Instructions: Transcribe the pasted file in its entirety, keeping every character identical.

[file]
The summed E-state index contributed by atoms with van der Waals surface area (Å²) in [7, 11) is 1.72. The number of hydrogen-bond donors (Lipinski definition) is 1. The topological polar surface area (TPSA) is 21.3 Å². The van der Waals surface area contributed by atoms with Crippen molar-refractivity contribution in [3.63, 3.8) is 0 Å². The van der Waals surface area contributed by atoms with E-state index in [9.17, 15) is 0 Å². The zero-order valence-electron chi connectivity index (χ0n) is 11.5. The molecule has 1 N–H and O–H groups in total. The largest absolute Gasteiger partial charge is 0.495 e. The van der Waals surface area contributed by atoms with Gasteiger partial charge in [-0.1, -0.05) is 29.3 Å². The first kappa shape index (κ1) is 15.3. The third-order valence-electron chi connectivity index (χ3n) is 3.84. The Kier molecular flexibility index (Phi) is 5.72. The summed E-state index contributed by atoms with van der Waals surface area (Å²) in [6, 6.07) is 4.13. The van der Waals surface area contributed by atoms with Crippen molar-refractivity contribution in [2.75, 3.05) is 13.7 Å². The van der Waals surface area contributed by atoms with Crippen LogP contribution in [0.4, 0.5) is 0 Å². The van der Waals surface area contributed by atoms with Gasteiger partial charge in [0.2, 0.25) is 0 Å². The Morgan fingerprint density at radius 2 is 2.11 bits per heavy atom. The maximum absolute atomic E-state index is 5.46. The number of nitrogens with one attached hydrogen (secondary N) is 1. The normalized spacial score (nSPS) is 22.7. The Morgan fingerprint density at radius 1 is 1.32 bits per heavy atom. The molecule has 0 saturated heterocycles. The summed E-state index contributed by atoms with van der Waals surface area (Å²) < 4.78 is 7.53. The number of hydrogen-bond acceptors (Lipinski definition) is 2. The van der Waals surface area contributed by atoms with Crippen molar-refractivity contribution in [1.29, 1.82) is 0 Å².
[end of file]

The summed E-state index contributed by atoms with van der Waals surface area (Å²) in [7, 11) is 1.72. The number of hydrogen-bond donors (Lipinski definition) is 1. The topological polar surface area (TPSA) is 21.3 Å². The van der Waals surface area contributed by atoms with Crippen molar-refractivity contribution in [3.63, 3.8) is 0 Å². The van der Waals surface area contributed by atoms with E-state index in [9.17, 15) is 0 Å². The zero-order valence-electron chi connectivity index (χ0n) is 11.5. The molecule has 1 N–H and O–H groups in total. The largest absolute Gasteiger partial charge is 0.495 e. The van der Waals surface area contributed by atoms with Gasteiger partial charge in [-0.1, -0.05) is 29.3 Å². The first kappa shape index (κ1) is 15.3. The third-order valence-electron chi connectivity index (χ3n) is 3.84. The Kier molecular flexibility index (Phi) is 5.72. The summed E-state index contributed by atoms with van der Waals surface area (Å²) in [6, 6.07) is 4.13. The van der Waals surface area contributed by atoms with Crippen molar-refractivity contribution in [2.75, 3.05) is 13.7 Å². The van der Waals surface area contributed by atoms with Crippen LogP contribution in [0.4, 0.5) is 0 Å². The van der Waals surface area contributed by atoms with Gasteiger partial charge in [0.2, 0.25) is 0 Å². The Morgan fingerprint density at radius 2 is 2.11 bits per heavy atom. The maximum absolute atomic E-state index is 5.46. The number of nitrogens with one attached hydrogen (secondary N) is 1. The normalized spacial score (nSPS) is 22.7. The Morgan fingerprint density at radius 1 is 1.32 bits per heavy atom. The molecule has 0 saturated heterocycles. The summed E-state index contributed by atoms with van der Waals surface area (Å²) < 4.78 is 7.53. The number of hydrogen-bond acceptors (Lipinski definition) is 2. The van der Waals surface area contributed by atoms with Crippen molar-refractivity contribution in [1.29, 1.82) is 0 Å².